This is NOT Easy
To say this project is not easy is the understatement of my life. I'll be vulnerable here and say that my naive expectation is that we could simply set up an optimized edge network, drop a few apps, and increase participation massively. "Give me a few weeks, and we'll get it done." Even though I've done this before, I'll admit that I never expected the challenges we uncovered in this project. But, the beauty in these challenges is that we are collectively knocking them out, collectively learning, and are now creating blueprints for follow-on communities and making the impossible possible. And, it's worth it!
Setting out to connect and gain participation from the next 3.8B people on the planet is no easy task. This is why we must use the collective genius of a partner network. We learned this lesson early on with our first pilot project in Luumbo, Zambia. Luumbo is located a few hours south of Lusaka and is home to a few thousand residents. They have a primary school and rural health clinic and have connectivity provided by one of our partners, African Mobile Networks (AMN). In the words of their Founder and CEO, Mike Darcy, AMN's vision is "a fully-connected Africa, with no community of any significant size being without basic telecommunications services to deliver social, economic, educational and other benefits to the population." AMN is a fantastic partner to the N50 Project, and you can learn more about them here.
However, just because a community has telecommunications services does not automatically mean people will connect and utilize the network (see blog on connectivity). This is why in Luumbo, the first thing we learned we needed to do, was to work directly with the community. We hired a local project manager who worked with the leaders in the community, the teachers, the nurses, farmers, and others and asked what they needed. To no surprise, education, healthcare, and current events are at the top of the list. So with the help of partners, we set out to tackle the challenge of providing these services.
We were able to work with Mwabu, who has nearly 5,000 lesson plans and 2,500 videos designed for Zambian Children. Additionally, we were able to work with another partner, Virtual Doctors, to put a non-emergency health app in the community. And finally, we were able to work with a partner website in Lusaka to curate current event content. This works with our partners FreedomFI and picoNETS to deliver this life-enriching content with an excellent experience to an optimized edge network running on Dell laptops.
Coordinating all the moving parts and making sure they work seamlessly together to deliver a good experience for the community takes time. It takes deep resources working on the ground in the community. In fact, in full disclosure, this pilot has taken us about a year to get to the point of installation. We ran into setbacks we never expected. It all takes time, from shipping delays to customs approvals, to surveying the residents, etc. And the patience shown by all of the partners involved is probably the one thing I'm most proud of with this pilot. Every week for a year, they've shown up and delivered what we needed to move the pilot forward—never complaining, just pushing forward.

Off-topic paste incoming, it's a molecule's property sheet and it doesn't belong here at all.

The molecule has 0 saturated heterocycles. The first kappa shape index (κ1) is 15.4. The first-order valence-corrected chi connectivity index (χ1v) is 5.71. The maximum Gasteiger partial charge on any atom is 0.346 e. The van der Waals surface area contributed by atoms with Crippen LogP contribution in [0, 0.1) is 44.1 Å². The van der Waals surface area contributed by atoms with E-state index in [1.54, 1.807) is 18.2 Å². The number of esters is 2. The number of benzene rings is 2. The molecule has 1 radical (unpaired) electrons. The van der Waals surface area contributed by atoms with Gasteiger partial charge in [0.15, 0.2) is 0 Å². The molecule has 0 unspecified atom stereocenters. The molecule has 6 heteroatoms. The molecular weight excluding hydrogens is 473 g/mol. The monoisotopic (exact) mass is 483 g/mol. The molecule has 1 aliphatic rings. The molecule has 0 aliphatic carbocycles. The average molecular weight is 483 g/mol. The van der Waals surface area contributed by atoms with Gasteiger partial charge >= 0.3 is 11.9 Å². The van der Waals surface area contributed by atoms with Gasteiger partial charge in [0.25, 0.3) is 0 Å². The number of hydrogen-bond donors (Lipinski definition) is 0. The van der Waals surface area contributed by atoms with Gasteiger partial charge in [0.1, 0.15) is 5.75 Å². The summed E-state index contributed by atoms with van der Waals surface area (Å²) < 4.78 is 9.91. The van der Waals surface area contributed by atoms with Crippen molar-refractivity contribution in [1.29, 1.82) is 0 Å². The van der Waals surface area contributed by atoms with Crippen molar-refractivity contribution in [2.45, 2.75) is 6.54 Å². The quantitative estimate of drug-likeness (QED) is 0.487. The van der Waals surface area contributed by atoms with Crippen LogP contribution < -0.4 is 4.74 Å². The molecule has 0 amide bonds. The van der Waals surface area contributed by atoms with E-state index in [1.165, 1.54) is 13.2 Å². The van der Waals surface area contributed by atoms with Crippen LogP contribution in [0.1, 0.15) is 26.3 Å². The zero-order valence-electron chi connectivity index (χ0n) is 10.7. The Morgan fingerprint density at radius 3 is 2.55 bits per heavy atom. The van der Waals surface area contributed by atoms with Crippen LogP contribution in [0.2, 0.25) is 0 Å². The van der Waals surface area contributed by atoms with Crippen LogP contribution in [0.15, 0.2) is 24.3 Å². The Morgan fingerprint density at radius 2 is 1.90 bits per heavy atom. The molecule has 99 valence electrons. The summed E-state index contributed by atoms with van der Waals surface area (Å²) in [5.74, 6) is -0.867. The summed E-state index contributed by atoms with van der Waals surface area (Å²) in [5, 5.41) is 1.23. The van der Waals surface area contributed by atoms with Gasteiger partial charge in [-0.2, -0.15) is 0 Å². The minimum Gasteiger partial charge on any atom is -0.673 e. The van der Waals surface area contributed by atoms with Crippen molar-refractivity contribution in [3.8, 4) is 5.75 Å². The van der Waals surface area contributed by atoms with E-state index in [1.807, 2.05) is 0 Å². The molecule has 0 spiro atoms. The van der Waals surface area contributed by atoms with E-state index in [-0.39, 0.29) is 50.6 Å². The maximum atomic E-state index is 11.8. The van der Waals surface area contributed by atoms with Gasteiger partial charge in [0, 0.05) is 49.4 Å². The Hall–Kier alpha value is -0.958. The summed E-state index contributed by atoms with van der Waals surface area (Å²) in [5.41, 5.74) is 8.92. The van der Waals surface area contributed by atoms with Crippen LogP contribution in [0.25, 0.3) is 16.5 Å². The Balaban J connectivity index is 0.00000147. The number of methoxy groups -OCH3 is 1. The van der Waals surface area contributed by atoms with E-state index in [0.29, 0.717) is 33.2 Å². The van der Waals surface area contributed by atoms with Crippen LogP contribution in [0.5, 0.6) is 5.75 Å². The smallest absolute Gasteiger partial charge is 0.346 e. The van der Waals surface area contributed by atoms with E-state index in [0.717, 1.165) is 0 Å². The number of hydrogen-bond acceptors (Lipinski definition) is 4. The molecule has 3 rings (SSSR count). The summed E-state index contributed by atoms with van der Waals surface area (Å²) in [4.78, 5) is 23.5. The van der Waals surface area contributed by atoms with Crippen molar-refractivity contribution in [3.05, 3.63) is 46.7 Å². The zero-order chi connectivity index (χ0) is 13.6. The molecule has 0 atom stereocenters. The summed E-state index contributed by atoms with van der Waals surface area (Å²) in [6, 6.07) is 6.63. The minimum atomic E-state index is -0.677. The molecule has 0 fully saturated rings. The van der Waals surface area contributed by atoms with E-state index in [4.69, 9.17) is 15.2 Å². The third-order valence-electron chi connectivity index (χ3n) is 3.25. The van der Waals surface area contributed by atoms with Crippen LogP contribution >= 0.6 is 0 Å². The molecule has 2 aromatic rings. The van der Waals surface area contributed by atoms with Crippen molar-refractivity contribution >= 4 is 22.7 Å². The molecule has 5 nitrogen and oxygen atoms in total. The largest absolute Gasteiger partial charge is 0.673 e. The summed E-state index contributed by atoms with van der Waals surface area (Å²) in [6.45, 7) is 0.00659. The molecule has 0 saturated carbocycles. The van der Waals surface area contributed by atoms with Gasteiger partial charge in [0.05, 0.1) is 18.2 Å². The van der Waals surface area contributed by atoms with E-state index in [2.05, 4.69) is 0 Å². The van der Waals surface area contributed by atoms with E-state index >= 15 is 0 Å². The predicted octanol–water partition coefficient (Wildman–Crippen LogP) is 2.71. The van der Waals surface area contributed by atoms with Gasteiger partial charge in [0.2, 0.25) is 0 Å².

The good news is that we've been documenting everything along the way. With the help of a few Intel volunteers and Geeks Without Frontiers, we're in the process of building a recipe generator which our hope is will cut the installation time from months to a few weeks. We'll be sharing these recipes on the N50 Project website towards the end of the year. They'll include optimized network designs, partner matches for use cases, and a how-to guide for rural communities. Our goal is to make the difficult, well, easier and faster. And we won't stop until we do. We're well on our way, so buckle your seat belts and join the ride.
About the Author, Daniel Gutwein
Daniel’s passion and purpose are to bridge the gap between technological advancement and the betterment of humanity. He does this by leading the incubation efforts for the Emerging Technologies team in Intel’s Internet of Things Group. The team’s efforts include work in AI, CV, robotics, Social Equity, and most recently, the N50 Project, which is an effort to connect and gain meaningful participation from the next 3.9B people on earth.
Daniel successfully founded two companies, including a non-profit that motivated 50,000 people in 38 countries to raise funds to build schools, hospitals, and computer labs in rural Africa.
Daniel is an alumnus of Harvard Business School and teaches marketing courses at the W.P. Carey School of Business at Arizona State University. In addition, he serves on the advisory board for the Retail Orphan Initiative and the board of directors for the JSIM Hope Foundation. Daniel holds multiple patents in RF technology. LinkedIn.